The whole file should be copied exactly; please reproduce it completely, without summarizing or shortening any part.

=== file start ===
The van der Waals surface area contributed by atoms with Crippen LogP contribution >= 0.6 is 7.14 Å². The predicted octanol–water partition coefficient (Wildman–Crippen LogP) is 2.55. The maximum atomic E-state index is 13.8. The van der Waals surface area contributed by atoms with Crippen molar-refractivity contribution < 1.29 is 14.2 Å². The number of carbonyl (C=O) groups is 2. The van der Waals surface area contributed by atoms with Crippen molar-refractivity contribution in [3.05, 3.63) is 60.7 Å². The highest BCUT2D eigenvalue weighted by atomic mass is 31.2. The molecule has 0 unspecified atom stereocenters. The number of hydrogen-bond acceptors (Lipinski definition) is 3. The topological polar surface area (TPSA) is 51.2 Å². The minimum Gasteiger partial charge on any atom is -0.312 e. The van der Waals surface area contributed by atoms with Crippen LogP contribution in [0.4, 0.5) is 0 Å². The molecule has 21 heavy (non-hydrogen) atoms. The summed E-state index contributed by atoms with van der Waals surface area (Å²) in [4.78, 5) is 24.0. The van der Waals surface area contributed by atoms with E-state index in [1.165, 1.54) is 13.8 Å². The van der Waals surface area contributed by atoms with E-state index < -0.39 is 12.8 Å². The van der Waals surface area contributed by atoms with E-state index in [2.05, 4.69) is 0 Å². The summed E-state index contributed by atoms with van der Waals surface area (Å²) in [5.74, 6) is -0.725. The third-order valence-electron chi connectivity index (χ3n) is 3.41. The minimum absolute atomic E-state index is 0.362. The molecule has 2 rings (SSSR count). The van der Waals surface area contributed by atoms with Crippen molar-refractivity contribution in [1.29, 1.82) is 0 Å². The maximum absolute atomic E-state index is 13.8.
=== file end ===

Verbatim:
The van der Waals surface area contributed by atoms with Crippen LogP contribution >= 0.6 is 7.14 Å². The predicted octanol–water partition coefficient (Wildman–Crippen LogP) is 2.55. The maximum atomic E-state index is 13.8. The van der Waals surface area contributed by atoms with Crippen molar-refractivity contribution < 1.29 is 14.2 Å². The number of carbonyl (C=O) groups is 2. The van der Waals surface area contributed by atoms with Crippen molar-refractivity contribution in [3.05, 3.63) is 60.7 Å². The highest BCUT2D eigenvalue weighted by atomic mass is 31.2. The molecule has 0 unspecified atom stereocenters. The number of hydrogen-bond acceptors (Lipinski definition) is 3. The topological polar surface area (TPSA) is 51.2 Å². The minimum Gasteiger partial charge on any atom is -0.312 e. The van der Waals surface area contributed by atoms with Crippen LogP contribution in [0.4, 0.5) is 0 Å². The molecule has 21 heavy (non-hydrogen) atoms. The summed E-state index contributed by atoms with van der Waals surface area (Å²) in [4.78, 5) is 24.0. The van der Waals surface area contributed by atoms with E-state index in [1.165, 1.54) is 13.8 Å². The van der Waals surface area contributed by atoms with E-state index < -0.39 is 12.8 Å². The van der Waals surface area contributed by atoms with E-state index in [2.05, 4.69) is 0 Å². The summed E-state index contributed by atoms with van der Waals surface area (Å²) in [5.74, 6) is -0.725. The third-order valence-electron chi connectivity index (χ3n) is 3.41. The minimum absolute atomic E-state index is 0.362. The molecule has 2 rings (SSSR count). The van der Waals surface area contributed by atoms with Crippen molar-refractivity contribution in [1.29, 1.82) is 0 Å². The maximum absolute atomic E-state index is 13.8.